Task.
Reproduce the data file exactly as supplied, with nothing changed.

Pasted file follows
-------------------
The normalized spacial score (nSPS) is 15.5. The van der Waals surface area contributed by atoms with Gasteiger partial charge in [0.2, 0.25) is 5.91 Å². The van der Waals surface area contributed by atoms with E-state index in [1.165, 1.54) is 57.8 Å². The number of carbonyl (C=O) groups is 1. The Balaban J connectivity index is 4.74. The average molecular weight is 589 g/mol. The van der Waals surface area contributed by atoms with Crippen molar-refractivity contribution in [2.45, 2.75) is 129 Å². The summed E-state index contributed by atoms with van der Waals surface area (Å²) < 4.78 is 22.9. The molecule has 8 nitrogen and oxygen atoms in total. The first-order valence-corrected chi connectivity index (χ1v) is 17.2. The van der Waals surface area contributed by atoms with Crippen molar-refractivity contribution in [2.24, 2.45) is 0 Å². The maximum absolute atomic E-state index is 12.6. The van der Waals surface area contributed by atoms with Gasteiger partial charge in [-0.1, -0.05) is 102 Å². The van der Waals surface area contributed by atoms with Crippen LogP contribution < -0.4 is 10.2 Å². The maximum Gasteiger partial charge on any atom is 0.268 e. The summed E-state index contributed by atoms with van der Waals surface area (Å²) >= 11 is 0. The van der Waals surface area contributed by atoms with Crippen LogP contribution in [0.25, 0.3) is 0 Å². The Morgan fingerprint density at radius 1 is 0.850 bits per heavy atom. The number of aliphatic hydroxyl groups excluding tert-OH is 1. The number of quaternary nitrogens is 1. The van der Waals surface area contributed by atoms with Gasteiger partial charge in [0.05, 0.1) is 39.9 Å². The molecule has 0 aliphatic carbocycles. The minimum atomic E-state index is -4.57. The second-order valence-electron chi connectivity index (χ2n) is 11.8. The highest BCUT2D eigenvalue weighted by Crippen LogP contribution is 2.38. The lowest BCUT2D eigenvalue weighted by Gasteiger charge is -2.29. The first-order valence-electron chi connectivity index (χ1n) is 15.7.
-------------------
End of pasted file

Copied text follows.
The normalized spacial score (nSPS) is 15.5. The van der Waals surface area contributed by atoms with Gasteiger partial charge in [0.2, 0.25) is 5.91 Å². The van der Waals surface area contributed by atoms with E-state index in [1.165, 1.54) is 57.8 Å². The number of carbonyl (C=O) groups is 1. The Balaban J connectivity index is 4.74. The average molecular weight is 589 g/mol. The van der Waals surface area contributed by atoms with Crippen molar-refractivity contribution in [2.45, 2.75) is 129 Å². The summed E-state index contributed by atoms with van der Waals surface area (Å²) < 4.78 is 22.9. The molecule has 8 nitrogen and oxygen atoms in total. The first-order valence-corrected chi connectivity index (χ1v) is 17.2. The van der Waals surface area contributed by atoms with Crippen molar-refractivity contribution in [2.24, 2.45) is 0 Å². The maximum absolute atomic E-state index is 12.6. The van der Waals surface area contributed by atoms with Gasteiger partial charge in [-0.1, -0.05) is 102 Å². The van der Waals surface area contributed by atoms with Crippen LogP contribution < -0.4 is 10.2 Å². The maximum Gasteiger partial charge on any atom is 0.268 e. The summed E-state index contributed by atoms with van der Waals surface area (Å²) >= 11 is 0. The van der Waals surface area contributed by atoms with Crippen LogP contribution in [0.25, 0.3) is 0 Å². The Morgan fingerprint density at radius 1 is 0.850 bits per heavy atom. The number of aliphatic hydroxyl groups excluding tert-OH is 1. The number of quaternary nitrogens is 1. The van der Waals surface area contributed by atoms with Gasteiger partial charge in [0.05, 0.1) is 39.9 Å². The molecule has 0 aliphatic carbocycles. The minimum atomic E-state index is -4.57. The second-order valence-electron chi connectivity index (χ2n) is 11.8. The highest BCUT2D eigenvalue weighted by Crippen LogP contribution is 2.38. The lowest BCUT2D eigenvalue weighted by Gasteiger charge is -2.29. The first-order valence-electron chi connectivity index (χ1n) is 15.7.